The insecurity is heightened when these parallel ideologies are practiced in parallel societies or ghettos. There are ghettos in every major European capital. If you take London for example there are certain areas which are densely populated by a particular ethnic, racial or religious group – like Brick Lane or Brixton. Who creates these barriers? How do people choose where they live? I am yet to meet a Bengali who can afford to live in Hampstead but who still chooses Whitechapel. That then is the reality. The latest figure to hit headlines is that 94.7% of school head-teachers in 21,600 schools in England are White British. This is just one industry where there is clear evidence of institutionalised racism that prevents other ethnicities from rising to the top. Examples for other industries are also available and well known. In France the unemployment amongst North African – Arab communities was thrice that of Caucasian communities. No one lives in ghettos out of choice but ghettos reflect systemic and institutionalised prejudices against particular communities which hamper their mobility up the social and property ladder.

Europe’s discomfort with the burka stems also from a very colonial mentality which is that ‘what is good for us is good for all’. The corollary of that idea is the idea that only those who are like us are civilised and the rest – barbarians. Thus colonialists attacked, ravaged and destroyed indigenous communities and cultures all over the world under the pretext and goal of civilising them. Many cannot fathom why women in modern Europe opt for the hijab or niqab which to them symbolises oppression and inequality. A Muslim woman who wears an Islamic attire is portrayed as being gullible, enslaved, brainless and opinion less. When she says she feel actually empowered – they look at her with sympathy and scepticism. In the entire debate on the burka, the mainstream Muslim voices were never represented. I doubt if even twenty of the 2000 women who wore the attire were consulted. There is nothing more degrading for political decisions affecting women to be made without prior consultation.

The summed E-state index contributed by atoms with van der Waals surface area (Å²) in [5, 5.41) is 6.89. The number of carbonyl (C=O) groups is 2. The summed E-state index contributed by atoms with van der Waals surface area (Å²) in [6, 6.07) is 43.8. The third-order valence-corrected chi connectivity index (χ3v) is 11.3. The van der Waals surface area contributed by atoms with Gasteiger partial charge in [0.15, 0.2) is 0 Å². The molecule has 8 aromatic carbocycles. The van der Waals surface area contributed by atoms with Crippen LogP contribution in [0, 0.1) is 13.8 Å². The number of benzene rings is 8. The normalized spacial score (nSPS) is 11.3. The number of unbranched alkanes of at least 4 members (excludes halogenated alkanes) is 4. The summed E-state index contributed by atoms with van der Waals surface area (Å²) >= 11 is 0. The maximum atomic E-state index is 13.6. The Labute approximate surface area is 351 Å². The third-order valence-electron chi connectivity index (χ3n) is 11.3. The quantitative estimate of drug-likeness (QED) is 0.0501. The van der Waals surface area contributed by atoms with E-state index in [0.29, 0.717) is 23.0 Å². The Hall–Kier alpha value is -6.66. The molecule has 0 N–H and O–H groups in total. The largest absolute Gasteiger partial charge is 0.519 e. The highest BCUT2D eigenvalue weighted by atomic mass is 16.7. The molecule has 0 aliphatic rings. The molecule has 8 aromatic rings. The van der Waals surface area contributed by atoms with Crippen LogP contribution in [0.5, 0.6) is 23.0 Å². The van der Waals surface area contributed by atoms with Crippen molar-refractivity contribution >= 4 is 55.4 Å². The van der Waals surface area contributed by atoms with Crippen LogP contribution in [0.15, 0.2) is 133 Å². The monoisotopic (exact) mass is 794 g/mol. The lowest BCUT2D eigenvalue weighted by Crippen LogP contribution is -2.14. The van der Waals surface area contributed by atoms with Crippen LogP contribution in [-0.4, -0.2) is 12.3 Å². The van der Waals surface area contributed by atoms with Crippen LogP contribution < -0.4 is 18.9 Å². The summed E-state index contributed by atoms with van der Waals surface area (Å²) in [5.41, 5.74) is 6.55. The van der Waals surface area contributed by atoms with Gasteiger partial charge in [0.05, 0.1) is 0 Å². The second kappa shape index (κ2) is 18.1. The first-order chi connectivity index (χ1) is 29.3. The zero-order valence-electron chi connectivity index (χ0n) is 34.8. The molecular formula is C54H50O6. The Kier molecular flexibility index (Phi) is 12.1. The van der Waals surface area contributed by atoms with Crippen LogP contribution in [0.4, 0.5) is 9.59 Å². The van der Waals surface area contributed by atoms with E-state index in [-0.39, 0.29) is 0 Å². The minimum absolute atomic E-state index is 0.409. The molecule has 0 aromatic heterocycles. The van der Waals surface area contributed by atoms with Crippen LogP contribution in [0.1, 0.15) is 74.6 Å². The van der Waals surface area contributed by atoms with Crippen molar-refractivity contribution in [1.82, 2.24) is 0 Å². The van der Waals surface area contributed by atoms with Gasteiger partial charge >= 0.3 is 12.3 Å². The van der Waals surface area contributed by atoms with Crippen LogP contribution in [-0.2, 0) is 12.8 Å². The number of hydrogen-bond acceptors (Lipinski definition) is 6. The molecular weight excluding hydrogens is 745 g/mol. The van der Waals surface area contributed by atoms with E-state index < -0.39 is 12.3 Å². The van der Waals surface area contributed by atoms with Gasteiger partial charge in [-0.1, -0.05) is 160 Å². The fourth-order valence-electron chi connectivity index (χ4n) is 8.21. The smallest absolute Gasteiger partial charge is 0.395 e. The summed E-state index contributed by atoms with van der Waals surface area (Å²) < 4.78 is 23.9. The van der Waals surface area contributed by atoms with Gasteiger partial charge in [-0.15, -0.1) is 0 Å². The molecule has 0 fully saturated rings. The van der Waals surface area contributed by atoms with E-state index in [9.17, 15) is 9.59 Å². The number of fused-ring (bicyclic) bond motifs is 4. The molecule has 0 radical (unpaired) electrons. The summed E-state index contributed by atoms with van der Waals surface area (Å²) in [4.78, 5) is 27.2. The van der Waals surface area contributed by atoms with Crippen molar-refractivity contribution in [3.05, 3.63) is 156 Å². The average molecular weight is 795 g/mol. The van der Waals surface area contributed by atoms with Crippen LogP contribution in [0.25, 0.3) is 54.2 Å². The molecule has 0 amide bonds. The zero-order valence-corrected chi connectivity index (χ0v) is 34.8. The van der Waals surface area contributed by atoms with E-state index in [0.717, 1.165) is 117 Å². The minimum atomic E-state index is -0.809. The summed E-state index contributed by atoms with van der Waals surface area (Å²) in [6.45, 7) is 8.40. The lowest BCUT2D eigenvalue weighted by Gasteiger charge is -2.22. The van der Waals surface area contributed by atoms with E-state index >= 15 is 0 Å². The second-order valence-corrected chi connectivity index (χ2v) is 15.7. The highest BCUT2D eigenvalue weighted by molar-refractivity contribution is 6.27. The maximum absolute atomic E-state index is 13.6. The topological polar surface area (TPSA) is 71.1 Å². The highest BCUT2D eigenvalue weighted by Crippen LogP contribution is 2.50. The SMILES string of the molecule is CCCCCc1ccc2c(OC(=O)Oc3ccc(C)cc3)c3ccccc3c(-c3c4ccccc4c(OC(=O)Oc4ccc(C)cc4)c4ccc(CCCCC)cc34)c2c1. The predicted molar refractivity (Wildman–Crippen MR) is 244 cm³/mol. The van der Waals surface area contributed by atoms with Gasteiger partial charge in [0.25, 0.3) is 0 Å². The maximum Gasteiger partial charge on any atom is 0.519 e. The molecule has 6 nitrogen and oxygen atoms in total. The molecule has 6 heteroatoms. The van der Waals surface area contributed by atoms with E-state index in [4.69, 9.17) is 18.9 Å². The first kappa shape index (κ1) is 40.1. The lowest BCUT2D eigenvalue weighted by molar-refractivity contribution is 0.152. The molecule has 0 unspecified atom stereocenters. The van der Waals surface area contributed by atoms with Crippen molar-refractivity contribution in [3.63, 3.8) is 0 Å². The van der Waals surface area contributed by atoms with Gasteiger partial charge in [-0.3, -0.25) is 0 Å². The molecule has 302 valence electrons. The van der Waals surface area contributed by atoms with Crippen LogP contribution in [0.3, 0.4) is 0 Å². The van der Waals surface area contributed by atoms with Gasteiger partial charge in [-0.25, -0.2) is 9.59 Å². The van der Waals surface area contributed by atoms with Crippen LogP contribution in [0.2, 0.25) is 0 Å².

Despite the disgust and the disappointment, the fact remains that Muslim communities will have to continue to live with Europe. The only way forward would be keep working at building partnerships and removing distrust through the process of engagement and dialogue.